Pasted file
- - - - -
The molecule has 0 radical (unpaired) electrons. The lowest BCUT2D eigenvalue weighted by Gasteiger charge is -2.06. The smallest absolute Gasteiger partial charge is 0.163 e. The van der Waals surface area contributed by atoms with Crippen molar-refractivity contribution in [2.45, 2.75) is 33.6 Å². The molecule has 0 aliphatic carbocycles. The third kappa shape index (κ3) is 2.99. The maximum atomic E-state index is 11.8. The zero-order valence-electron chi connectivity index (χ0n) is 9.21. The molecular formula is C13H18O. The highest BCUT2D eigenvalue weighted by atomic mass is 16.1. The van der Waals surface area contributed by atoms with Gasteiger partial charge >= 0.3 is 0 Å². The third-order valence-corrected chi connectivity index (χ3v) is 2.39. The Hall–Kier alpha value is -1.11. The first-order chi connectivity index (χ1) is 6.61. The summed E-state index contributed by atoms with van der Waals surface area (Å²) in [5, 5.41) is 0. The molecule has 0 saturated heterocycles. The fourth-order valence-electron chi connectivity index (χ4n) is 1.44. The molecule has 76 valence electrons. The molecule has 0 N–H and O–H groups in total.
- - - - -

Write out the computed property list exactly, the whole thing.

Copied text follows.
The molecule has 0 radical (unpaired) electrons. The lowest BCUT2D eigenvalue weighted by Gasteiger charge is -2.06. The smallest absolute Gasteiger partial charge is 0.163 e. The van der Waals surface area contributed by atoms with Crippen molar-refractivity contribution in [2.45, 2.75) is 33.6 Å². The molecule has 0 aliphatic carbocycles. The third kappa shape index (κ3) is 2.99. The maximum atomic E-state index is 11.8. The zero-order valence-electron chi connectivity index (χ0n) is 9.21. The molecular formula is C13H18O. The highest BCUT2D eigenvalue weighted by atomic mass is 16.1. The van der Waals surface area contributed by atoms with Gasteiger partial charge >= 0.3 is 0 Å². The third-order valence-corrected chi connectivity index (χ3v) is 2.39. The Hall–Kier alpha value is -1.11. The first-order chi connectivity index (χ1) is 6.61. The summed E-state index contributed by atoms with van der Waals surface area (Å²) in [5, 5.41) is 0. The molecule has 0 saturated heterocycles. The fourth-order valence-electron chi connectivity index (χ4n) is 1.44. The molecule has 76 valence electrons. The molecule has 0 N–H and O–H groups in total.